BhagavadgÄtÄ, Motilal Banarsidass, Delhi, 2008, pp. 106-109.

16. Chaturvedi Badrinath, âChapter Five: AhimsÄ â Non-violence,  
the Foundation of Lifeâ, The MahÄbhÄrata: An Inquiry in the Human  
Condition, ed., p. 114 [emphasis added]

17. Richard F. Gombrich, âChapter III: The Buddhaâs Dhammaâ,  
Theravada Buddhism: A Social History from Ancient Benares to Modern  
Colombo, Routledge, London, 1988, p. 67.

18. ManusamhitÄ, âI.91â, ed. Panchanan Tarkaratna, Sanskrit Pustak  
Bhandar, Kolkata, 2000, p. 40.

For English translation see: The Laws of Manu, âI.91â, tr. Wendy  
Doniger and Brian K. Smith, Penguin Books, New Delhi, 1991, p. 13.

19. ManusamhitÄ, âV.39 & V.44â, ed. Panchanan Tarkaratna, op cit.,  
p. 129 and p. 130.

For English translation see, The Laws of Manu, âV.39 and V.44â, tr.  
Wendy Doniger and Brian K. Smith, op cit., p. 103 and p. 103.

20. (a) Mukund Lath, op cit., p. 113. (b) Alf Hiltebeitel, op cit., p.  
202.

21. JÄbÄla UpaniÅad, âVerse No. 5â, tr. S. Radhakrishnan, The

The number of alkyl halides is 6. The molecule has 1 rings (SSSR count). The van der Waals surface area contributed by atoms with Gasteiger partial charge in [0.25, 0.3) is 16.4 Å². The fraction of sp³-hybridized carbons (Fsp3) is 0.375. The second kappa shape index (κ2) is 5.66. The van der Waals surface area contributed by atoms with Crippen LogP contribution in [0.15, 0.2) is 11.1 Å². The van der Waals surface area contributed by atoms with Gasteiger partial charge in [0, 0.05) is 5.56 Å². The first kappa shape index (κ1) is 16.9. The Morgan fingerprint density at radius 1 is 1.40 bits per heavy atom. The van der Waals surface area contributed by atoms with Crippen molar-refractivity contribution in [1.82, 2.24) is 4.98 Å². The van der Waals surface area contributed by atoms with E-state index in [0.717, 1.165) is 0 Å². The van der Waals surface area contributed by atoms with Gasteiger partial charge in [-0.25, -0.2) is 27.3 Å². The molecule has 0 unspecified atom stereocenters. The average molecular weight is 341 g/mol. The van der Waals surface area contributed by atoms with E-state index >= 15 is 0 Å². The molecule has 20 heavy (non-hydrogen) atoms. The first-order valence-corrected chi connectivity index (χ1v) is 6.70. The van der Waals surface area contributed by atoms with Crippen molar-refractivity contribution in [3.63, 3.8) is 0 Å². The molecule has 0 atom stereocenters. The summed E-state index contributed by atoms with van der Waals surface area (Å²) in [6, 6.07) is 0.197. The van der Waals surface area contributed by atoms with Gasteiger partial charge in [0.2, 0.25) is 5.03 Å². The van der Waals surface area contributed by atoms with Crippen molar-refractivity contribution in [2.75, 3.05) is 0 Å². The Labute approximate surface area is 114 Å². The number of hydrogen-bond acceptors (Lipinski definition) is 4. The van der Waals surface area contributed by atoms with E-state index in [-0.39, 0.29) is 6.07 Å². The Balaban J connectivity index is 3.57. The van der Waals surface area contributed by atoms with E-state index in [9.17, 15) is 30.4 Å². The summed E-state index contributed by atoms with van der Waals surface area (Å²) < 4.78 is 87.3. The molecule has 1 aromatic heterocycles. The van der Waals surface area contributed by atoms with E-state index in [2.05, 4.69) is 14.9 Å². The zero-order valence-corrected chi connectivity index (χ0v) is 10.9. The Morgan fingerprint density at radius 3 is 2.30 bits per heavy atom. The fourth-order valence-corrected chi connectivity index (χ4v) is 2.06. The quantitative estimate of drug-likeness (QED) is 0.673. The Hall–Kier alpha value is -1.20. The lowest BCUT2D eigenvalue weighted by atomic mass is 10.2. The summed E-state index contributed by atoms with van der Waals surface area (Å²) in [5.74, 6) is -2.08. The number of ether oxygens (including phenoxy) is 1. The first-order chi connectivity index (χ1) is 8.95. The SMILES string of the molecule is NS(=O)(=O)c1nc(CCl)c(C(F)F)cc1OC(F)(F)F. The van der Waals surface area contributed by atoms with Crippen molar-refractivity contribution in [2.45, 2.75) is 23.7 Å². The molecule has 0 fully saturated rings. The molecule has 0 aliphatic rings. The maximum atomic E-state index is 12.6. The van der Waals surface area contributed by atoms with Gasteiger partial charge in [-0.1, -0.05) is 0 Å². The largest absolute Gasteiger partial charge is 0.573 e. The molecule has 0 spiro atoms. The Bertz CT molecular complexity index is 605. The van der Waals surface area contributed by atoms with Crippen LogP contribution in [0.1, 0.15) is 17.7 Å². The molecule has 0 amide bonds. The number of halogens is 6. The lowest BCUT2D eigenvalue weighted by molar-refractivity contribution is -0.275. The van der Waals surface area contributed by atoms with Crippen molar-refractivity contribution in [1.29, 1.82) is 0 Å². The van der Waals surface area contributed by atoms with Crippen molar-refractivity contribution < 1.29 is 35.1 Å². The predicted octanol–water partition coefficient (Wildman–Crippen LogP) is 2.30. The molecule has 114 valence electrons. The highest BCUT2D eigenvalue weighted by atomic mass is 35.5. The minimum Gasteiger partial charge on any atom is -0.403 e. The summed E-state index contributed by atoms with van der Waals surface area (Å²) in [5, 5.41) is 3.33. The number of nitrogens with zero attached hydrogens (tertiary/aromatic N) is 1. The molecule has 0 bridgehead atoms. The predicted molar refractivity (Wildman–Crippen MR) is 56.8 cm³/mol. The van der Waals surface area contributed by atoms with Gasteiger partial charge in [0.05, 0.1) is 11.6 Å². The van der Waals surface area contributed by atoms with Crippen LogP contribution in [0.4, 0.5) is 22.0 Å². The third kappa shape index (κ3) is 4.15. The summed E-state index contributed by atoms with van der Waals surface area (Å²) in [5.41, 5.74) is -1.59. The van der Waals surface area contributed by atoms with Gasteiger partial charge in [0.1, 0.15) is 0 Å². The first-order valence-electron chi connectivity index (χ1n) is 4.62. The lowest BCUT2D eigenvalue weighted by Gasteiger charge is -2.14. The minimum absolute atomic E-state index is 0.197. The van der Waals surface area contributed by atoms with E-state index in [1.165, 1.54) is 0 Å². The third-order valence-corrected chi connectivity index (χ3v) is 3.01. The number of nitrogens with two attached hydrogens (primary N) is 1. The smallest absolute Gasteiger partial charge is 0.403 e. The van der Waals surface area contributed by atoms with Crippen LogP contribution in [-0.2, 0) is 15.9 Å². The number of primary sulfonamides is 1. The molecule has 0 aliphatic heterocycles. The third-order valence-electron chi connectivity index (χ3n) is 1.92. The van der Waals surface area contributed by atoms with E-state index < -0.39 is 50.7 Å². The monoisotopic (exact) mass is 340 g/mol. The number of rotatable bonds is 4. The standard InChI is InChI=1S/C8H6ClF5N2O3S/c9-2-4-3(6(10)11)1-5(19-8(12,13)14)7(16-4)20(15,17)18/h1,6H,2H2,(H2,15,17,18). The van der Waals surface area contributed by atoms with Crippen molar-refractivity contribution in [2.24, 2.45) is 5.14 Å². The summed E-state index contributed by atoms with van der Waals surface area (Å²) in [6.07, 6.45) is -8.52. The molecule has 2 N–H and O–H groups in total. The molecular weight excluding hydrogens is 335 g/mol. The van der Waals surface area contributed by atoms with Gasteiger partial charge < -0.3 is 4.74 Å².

Principal UpaniÅads, HarperCollins, New Delhi,1998, p. 898.

22. ÃkÄrÄÅga SÅtra, âBook II, Lecture I5: i-vâ, tr. Herman  
Jacobi, The Sacred Books of the East (Volume 22), ed. F. Max MÃller,  
Motilal Banarsidass, Delhi, 2002, pp. 202-210.

UttarÄdhyayana SÅtra, âLecture XXIIIâ, tr. Herman Jacobi, The  
Sacred Books of the East (Volume 45), ed. F. Max MÃller, Motilal  
Banarsidass, Delhi, 2004, pp. 119-129.

23. The BhagavadgÄtÄ, âVI.10â, ed. S. Radhakrishnan,  
HarperCollins, New Delhi, p. 192.

24. M.K. Gandhi, âProblems of Non-violenceâ (in Gujarati: 9 August  
1925), The Collected Works of Mahatma Gandhi, Volume XXXII, The  
Publications Division, Ministry of Information and Broadcasting,  
Government of India, Delhi, 1968, p. 273.

25. The BhagavadgÄtÄ, âVI.10â, tr. S. Radhakrishnan, op cit., pp.  
192-193.

26. M.K. Gandhi, âThe Doctrine of the Swordâ, (in Gujarati: 11  
August 1920), The Collected Works of Mahatma Gandhi, Volume XXI, op  
cit., p. 134.

27. Ibid,, p. 134.

28. M.K. Gandhi, âOn Ahimsaâ, The Penguin Gandhi Reader, ed.  
Rudrangshu Mukherjee, Penguin Books, New Delhi,1993, p. 97.

29. M.K. Gandhi, âProblems of Non-violenceâ, The Collected Works of  
Mahatma Gandhi, Volume XXXII, op cit., p. 273.

30. M.K. Gandhi, âOn Ahimsa: Reply to Lala Lajpat Raiâ (October  
1916), The Collected Works of Mahatma Gandhi, Volume XV, op cit., pp.  
251-252.

31. âI have read almost all the English translations of [the GÄtÄ],